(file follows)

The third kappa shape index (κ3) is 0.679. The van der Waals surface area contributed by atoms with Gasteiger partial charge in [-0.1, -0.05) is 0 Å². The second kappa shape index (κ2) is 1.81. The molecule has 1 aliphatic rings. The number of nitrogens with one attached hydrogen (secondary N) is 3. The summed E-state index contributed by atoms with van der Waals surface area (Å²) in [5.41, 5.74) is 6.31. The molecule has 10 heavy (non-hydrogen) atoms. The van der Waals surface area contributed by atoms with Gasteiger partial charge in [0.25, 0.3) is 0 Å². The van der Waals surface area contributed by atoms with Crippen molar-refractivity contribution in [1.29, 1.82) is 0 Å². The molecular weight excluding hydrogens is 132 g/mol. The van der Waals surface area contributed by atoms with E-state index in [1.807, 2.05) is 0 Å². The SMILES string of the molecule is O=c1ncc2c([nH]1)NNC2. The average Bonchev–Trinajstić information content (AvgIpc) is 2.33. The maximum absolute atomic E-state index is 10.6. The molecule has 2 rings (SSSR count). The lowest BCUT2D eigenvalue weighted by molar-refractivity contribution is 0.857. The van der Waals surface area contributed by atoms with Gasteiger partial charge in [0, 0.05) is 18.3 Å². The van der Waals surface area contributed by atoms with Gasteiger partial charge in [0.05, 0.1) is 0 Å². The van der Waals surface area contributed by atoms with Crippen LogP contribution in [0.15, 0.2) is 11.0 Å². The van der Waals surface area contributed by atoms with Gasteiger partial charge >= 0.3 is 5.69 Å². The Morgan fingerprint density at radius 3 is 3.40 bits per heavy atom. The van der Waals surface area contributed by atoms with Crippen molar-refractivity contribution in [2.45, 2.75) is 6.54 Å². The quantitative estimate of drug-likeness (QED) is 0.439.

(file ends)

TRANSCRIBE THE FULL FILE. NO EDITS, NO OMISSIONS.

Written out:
The third kappa shape index (κ3) is 0.679. The van der Waals surface area contributed by atoms with Gasteiger partial charge in [-0.1, -0.05) is 0 Å². The second kappa shape index (κ2) is 1.81. The molecule has 1 aliphatic rings. The number of nitrogens with one attached hydrogen (secondary N) is 3. The summed E-state index contributed by atoms with van der Waals surface area (Å²) in [5.41, 5.74) is 6.31. The molecule has 10 heavy (non-hydrogen) atoms. The van der Waals surface area contributed by atoms with Gasteiger partial charge in [0.25, 0.3) is 0 Å². The van der Waals surface area contributed by atoms with Crippen molar-refractivity contribution in [1.29, 1.82) is 0 Å². The molecular weight excluding hydrogens is 132 g/mol. The van der Waals surface area contributed by atoms with E-state index in [1.807, 2.05) is 0 Å². The SMILES string of the molecule is O=c1ncc2c([nH]1)NNC2. The average Bonchev–Trinajstić information content (AvgIpc) is 2.33. The maximum absolute atomic E-state index is 10.6. The molecule has 2 rings (SSSR count). The lowest BCUT2D eigenvalue weighted by molar-refractivity contribution is 0.857. The van der Waals surface area contributed by atoms with Gasteiger partial charge in [0, 0.05) is 18.3 Å². The van der Waals surface area contributed by atoms with Gasteiger partial charge in [0.05, 0.1) is 0 Å². The van der Waals surface area contributed by atoms with Crippen LogP contribution in [0.15, 0.2) is 11.0 Å². The van der Waals surface area contributed by atoms with Gasteiger partial charge >= 0.3 is 5.69 Å². The Morgan fingerprint density at radius 3 is 3.40 bits per heavy atom. The van der Waals surface area contributed by atoms with Crippen molar-refractivity contribution in [2.45, 2.75) is 6.54 Å². The quantitative estimate of drug-likeness (QED) is 0.439.